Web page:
$$\lambda^* =$$ Rate of change in optimal value as the constraint is relaxed

$$\lambda^* =$$ Shadow price'': How much would you pay for minute change in the level of the constraint

## Inequality Constraints

$h(\theta) \leq d ~ \Leftrightarrow ~ h(\theta) - d \leq 0$

The region where the constraint is satisfied is the feasible set

Roughly two cases:

1. Unconstrained optimum is inside the feasible set $$\Rightarrow$$ constraint is inactive
2. Optimum is outside feasible set; constraint is active, binds or bites; constrained optimum is usually on the boundary

Add a Lagrange multiplier; $$\lambda \neq 0$$ $$\Leftrightarrow$$ constraint binds

## Mathematical Programming

Older than computer programming…

Optimize $$f(\theta)$$ subject to $$g(\theta) = c$$ and $$h(\theta) \leq d$$

Give us the best deal on $$f$$, keeping in mind that we've only got $$d$$ to spend, and the books have to balance''

Linear programming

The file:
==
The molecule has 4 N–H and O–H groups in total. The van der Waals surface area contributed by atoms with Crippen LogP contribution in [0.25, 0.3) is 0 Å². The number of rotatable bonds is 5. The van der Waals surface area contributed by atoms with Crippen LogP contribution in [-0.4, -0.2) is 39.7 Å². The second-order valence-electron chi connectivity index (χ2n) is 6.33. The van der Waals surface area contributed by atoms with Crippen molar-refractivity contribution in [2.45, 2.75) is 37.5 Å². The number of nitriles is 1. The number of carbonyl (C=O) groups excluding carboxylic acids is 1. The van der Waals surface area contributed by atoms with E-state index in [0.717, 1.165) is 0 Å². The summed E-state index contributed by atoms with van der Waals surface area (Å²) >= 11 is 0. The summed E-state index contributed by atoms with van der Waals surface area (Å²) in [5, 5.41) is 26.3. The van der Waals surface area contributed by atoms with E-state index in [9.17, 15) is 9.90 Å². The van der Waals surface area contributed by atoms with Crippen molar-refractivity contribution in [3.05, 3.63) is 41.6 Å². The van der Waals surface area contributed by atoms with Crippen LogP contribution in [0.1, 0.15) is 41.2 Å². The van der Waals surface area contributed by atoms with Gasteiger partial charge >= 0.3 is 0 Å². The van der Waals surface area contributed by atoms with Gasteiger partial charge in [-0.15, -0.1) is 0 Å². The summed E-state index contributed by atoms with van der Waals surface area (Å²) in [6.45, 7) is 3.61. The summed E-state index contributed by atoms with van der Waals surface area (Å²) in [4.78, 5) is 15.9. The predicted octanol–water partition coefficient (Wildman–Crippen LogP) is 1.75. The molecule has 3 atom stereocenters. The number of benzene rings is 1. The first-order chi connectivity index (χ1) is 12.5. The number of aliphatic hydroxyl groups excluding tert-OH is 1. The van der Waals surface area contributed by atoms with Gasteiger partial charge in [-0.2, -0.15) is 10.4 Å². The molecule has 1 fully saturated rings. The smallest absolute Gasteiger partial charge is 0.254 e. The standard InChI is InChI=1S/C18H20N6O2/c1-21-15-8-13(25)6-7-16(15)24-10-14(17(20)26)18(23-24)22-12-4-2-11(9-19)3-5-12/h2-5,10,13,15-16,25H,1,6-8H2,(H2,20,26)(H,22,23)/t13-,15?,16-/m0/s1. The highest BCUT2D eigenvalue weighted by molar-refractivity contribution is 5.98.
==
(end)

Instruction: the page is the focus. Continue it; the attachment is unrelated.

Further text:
1. $$f$$, $$h$$ both linear in $$\theta$$
2. $$\theta^*$$ always at a corner of the feasible set

## Example: Factory

Revenue: 13k per car, 27k per truck

Constraints:

$\begin{eqnarray*} 40 * \mathrm{cars} + 60*\mathrm{trucks} & < & 1600 \mathrm{hours} \\ 1 * \mathrm{cars}+ 3 * \mathrm{trucks} & < & 70 \mathrm{tons} \end{eqnarray*}$

Find the revenue-maximizing number of cars and trucks to produce

## Example: Factory

The feasible region: ## Example: Factory

The feasible region, plus lines of equal profit ## More Complex Financial Problem

Given: expected returns $$r_1, \ldots r_p$$ among $$p$$ financial assets, their $$p\times p$$ matrix of variances and covariances $$\Sigma$$

Find: the portfolio shares $$\theta_1, \ldots \theta_n$$ which maximizes expected returns

Such that: total variance is below some limit, covariances with specific other stocks or portfolios are below some limit